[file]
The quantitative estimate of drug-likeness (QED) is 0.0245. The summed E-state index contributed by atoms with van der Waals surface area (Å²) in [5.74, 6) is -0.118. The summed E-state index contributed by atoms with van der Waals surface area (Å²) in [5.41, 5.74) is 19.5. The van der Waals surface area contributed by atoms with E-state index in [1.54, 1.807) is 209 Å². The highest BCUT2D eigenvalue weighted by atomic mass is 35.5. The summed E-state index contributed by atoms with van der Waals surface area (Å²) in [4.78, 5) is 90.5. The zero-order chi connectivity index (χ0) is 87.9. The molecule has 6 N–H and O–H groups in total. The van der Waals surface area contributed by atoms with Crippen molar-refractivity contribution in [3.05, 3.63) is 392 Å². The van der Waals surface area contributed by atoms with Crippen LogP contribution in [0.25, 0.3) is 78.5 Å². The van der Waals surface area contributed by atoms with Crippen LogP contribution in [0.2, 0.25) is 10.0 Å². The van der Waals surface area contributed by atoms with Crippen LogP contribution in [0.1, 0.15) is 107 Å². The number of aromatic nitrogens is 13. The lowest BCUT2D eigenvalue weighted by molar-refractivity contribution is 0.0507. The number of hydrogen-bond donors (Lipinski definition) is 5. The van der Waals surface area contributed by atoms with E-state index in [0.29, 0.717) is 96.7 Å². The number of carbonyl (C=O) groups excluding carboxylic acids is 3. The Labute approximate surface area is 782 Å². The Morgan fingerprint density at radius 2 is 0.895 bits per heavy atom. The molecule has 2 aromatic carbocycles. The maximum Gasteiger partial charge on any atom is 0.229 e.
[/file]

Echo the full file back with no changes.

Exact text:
The quantitative estimate of drug-likeness (QED) is 0.0245. The summed E-state index contributed by atoms with van der Waals surface area (Å²) in [5.74, 6) is -0.118. The summed E-state index contributed by atoms with van der Waals surface area (Å²) in [5.41, 5.74) is 19.5. The van der Waals surface area contributed by atoms with E-state index in [1.54, 1.807) is 209 Å². The highest BCUT2D eigenvalue weighted by atomic mass is 35.5. The summed E-state index contributed by atoms with van der Waals surface area (Å²) in [4.78, 5) is 90.5. The zero-order chi connectivity index (χ0) is 87.9. The molecule has 6 N–H and O–H groups in total. The van der Waals surface area contributed by atoms with Crippen molar-refractivity contribution in [3.05, 3.63) is 392 Å². The van der Waals surface area contributed by atoms with Crippen LogP contribution in [0.25, 0.3) is 78.5 Å². The van der Waals surface area contributed by atoms with Crippen LogP contribution in [0.2, 0.25) is 10.0 Å². The van der Waals surface area contributed by atoms with Crippen LogP contribution in [0.1, 0.15) is 107 Å². The number of aromatic nitrogens is 13. The lowest BCUT2D eigenvalue weighted by molar-refractivity contribution is 0.0507. The number of hydrogen-bond donors (Lipinski definition) is 5. The van der Waals surface area contributed by atoms with E-state index in [0.29, 0.717) is 96.7 Å². The number of carbonyl (C=O) groups excluding carboxylic acids is 3. The Labute approximate surface area is 782 Å². The Morgan fingerprint density at radius 2 is 0.895 bits per heavy atom. The molecule has 2 aromatic carbocycles. The maximum Gasteiger partial charge on any atom is 0.229 e.